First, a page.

An IndiGo Airlines’ A320 aircraft and and Air India Airbus A321 aircraft at Mumbai's Chhatrapathi Shivaji International Airport.(Reuters File Photo)
An IndiGo Airlines’ A320 aircraft and and Air India Airbus A321 aircraft at Mumbai's Chhatrapathi Shivaji International Airport.(Reuters File Photo)

Won’t bid for Air India, don’t have capability to turn around ops: IndiGo

IndiGo airlines was one of the first players to show interest in Air India after the government gave its in-principal approval last June for the disinvestment of the national carrier.
Faizan Haidar, New Delhi, Hindustan Times | By HT Correspondent
UPDATED ON APR 05, 2018 09:44 PM IST

India’s largest domestic carrier IndiGo, first off the blocks in announcing its interest in acquiring Air India soon after the government said the airline could be sold, has all but withdrawn from the race after the government put out details of the proposed sale.

“From day one, IndiGo has expressed its interest primarily in the acquisition of Air India’s international operations and Air India Express. However, that option is not available under the government’s current divestiture plans for Air India. Also, as we have communicated before, we do not believe that we have the capability to take on the task of acquiring and successfully turning around all of Air India’s airline operations,” Aditya Ghosh, president and whole-time director at InterGlobe Aviation Ltd, the company behind IndiGo, said in a statement.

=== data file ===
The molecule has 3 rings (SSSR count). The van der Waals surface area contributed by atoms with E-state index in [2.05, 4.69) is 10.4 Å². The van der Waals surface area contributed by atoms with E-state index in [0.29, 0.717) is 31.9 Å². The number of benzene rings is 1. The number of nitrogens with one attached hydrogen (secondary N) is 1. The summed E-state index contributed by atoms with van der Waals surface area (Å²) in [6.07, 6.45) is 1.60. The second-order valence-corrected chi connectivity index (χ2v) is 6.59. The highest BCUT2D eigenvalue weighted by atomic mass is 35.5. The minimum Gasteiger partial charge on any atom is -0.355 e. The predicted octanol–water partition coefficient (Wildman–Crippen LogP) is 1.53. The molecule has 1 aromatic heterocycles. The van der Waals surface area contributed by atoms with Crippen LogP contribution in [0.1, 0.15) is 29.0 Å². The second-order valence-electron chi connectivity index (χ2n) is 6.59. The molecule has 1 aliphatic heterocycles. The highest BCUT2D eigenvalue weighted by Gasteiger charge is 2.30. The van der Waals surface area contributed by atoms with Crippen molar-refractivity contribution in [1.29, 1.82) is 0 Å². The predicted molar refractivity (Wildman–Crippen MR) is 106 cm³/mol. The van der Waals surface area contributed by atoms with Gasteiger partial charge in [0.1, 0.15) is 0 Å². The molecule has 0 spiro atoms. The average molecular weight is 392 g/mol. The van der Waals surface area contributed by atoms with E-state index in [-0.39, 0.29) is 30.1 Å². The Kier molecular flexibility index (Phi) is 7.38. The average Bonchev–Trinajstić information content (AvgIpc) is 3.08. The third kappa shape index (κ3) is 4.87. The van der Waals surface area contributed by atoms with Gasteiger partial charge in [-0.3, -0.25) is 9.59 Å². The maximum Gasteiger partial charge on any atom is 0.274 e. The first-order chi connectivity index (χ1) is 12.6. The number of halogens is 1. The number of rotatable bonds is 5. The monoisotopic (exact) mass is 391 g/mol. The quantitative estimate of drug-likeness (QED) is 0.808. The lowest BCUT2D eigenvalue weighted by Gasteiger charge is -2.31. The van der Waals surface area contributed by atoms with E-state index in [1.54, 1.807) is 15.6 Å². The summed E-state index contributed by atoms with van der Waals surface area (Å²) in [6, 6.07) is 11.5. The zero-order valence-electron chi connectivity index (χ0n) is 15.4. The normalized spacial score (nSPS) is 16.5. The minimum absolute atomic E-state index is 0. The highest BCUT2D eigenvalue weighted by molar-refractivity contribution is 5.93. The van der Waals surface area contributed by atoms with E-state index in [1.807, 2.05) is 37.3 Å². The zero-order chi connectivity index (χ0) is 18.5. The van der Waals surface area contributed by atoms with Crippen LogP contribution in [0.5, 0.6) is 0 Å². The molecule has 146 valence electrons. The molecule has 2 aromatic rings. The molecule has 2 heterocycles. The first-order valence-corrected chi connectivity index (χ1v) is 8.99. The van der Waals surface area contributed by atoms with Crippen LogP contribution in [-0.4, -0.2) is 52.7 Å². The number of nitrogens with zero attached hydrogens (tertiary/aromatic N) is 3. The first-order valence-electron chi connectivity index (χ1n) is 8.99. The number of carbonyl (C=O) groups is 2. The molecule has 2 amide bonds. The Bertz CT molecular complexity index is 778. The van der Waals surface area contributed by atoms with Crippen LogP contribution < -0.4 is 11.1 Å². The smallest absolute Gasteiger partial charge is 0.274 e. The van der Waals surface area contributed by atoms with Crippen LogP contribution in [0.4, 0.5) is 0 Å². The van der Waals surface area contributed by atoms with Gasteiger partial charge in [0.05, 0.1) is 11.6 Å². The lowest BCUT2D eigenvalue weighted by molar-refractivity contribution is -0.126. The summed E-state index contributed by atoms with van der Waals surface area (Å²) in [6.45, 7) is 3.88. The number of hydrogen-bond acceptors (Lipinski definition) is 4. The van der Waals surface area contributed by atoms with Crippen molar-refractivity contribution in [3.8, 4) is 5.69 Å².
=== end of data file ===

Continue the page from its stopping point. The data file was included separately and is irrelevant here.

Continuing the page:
The government’s plan is to sell 76% stake ofn the airline, and 100% of its low-cost international carrier Air India Express Ltd and a 50% stake in Air India SATS Airport Services Pvt. Ltd, an airport ground-handling joint venture.

It also wants control to remain with Indian entities and the buyer to retain the brand name Air India. The government will retain a 24% stake in the airline, part of which will be transferred to employees under a stock option scheme.

A civil aviation ministry official who spoke on condition of anonymity said the department wouldn’t comment on individual responses to its statement inviting so-called expressions of interest but added that the terms mentioned would be the same for everyone.

An expert termed IndiGo’s decision “wise” and said it is in the “interest of its shareholders”. “IndiGo needs to remain focused on executing its business plan which will see very aggressive expansion in domestic and international markets. Air India, though a very good opportunity, would have been too complex and very risky for IndiGo (to acquire),” said Kapil Kaul, CEO and director, Centre for Asia Pacific Aviation (CAPA).

The civil aviation ministry has invited expressions of interest from interested parties by 5 pm on May 14.

The sale will help the government achieve its ambitious Rs.80,000 crore disinvestment target for 2018-19.

According to the Expressions of Interest document released by the ministry of civil aviation, potential buyers need to have a minimum net worth of Rs5,000 crore and should have reported a profit after tax in three of the five previous years. The net worth criteria doesn’t apply to Indian airlines, as long as they satisfy other requirements.

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